Mice deficient in NOS1, NOS2, or NOS3 are novel models for studying their roles in the development of chronic chagasic heart disease. Here we evaluate the roles of the different NOS isoforms in T. cruzi–induced cardiomyopathy in NOS-null mice, using non-invasive cardiac MRI. Although previous studies have shown a role for NOS2 in murine chagasic heart disease,3 this is the first extensive report studying the roles of NOS1 and NOS3 in the development of T. cruzi–induced cardiomyopathy in a murine model using MRI.
The Brazil strain of T. cruzi was maintained in C3H mice (Jackson Laboratories, Bar Harbor, ME). NOS-null mice (NOS1-, NOS2-, and NOS3-null mice) and wild-type C57BL/6J (WT) mice were obtained from Jackson Laboratories. Mice were infected at 6–8 weeks of age with 1 × 104 trypomastigotes of the Brazil strain. Parasitemia was determined beginning on day 20 after infection. All mice were housed in our Animal Institute Facility and handled with protocols approved by our Animal Care and Use Committee. Hearts were fixed in 10% buffered formalin, and paraffin-embedded sections were stained with hematoxylin–eosin (H&E).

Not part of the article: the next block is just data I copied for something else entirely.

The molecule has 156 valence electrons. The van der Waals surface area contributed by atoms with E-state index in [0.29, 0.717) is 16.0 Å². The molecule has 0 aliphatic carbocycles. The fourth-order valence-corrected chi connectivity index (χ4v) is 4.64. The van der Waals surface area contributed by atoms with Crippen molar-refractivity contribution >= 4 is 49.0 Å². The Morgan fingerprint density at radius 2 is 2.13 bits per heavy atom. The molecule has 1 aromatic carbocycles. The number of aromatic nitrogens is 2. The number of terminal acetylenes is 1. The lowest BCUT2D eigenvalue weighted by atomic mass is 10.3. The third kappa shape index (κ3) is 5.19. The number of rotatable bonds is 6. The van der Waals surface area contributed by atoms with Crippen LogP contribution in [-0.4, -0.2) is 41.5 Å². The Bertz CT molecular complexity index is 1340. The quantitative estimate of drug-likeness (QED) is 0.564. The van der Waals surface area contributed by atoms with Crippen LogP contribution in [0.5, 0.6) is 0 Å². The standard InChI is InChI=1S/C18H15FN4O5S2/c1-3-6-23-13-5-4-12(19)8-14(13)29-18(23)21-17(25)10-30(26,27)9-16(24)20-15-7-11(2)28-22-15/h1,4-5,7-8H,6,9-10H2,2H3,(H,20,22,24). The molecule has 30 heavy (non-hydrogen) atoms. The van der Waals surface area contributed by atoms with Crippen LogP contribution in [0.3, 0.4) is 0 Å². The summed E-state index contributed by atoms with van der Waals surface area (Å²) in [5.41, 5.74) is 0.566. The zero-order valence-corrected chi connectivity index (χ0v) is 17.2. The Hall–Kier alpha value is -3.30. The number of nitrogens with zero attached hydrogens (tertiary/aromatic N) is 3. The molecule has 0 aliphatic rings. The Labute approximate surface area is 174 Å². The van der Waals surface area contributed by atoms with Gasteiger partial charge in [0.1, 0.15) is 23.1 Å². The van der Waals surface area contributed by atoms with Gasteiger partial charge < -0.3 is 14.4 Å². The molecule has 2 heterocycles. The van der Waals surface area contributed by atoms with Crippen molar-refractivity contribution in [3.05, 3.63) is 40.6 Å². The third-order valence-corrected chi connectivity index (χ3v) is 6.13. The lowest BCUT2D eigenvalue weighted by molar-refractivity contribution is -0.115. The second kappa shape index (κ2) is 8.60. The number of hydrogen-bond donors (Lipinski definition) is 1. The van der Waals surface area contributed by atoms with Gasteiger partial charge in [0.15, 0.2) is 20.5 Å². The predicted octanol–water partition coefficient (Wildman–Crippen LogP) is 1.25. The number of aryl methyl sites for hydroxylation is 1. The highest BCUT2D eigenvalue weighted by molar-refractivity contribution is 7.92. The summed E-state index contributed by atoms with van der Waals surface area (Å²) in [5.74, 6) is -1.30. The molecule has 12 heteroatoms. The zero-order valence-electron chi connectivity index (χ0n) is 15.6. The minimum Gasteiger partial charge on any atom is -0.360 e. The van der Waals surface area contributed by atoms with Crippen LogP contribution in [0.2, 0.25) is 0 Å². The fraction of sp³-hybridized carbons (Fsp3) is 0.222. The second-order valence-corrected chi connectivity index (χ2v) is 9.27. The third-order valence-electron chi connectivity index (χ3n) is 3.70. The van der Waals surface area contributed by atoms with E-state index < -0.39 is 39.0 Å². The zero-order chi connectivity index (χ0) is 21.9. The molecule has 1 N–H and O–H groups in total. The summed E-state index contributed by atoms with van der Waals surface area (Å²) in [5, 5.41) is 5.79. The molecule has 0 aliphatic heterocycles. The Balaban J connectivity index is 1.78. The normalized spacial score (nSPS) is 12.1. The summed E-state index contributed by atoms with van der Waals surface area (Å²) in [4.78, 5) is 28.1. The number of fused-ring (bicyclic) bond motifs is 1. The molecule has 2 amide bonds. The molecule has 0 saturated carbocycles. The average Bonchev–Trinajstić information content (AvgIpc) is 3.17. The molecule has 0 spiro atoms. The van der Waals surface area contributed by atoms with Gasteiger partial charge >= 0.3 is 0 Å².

Total RNA was extracted from infected and uninfected mouse hearts on day 30 after infection by Trizol reagent (Invitrogen, Carlsbad, CA) as recommended by the manufacturer and quantitated by a Nanodrop ND1000 spectrophotometer (Wilmington, DE) before subjecting to reverse transcriptase-polymerase chain reaction (RT-PCR). One microgram of the purified RNA was used to amplify NOS mRNA isoforms using GeneAmp RNA PCR kit (Applied Biosystems, Foster City, CA).26 We used glyceraldehyde-3-phosphate dehydrogenase (GAPDH) as a housekeeping control gene and amplified it using the follow ing primer pair: forward, 5-TGAAGGTCGGTGTGAACGGAT-3, and reverse, 5-CA TGTAGGCCATGAGGTCCAC-3. PCR products were vacuum-dried and electrophoresed in a 0.9% agarose gel containing ethidium bromide. The gel image was captured in FluorChem (Alpha Innotech, San Leandro, CA), and the bands were quantitated in Image J software.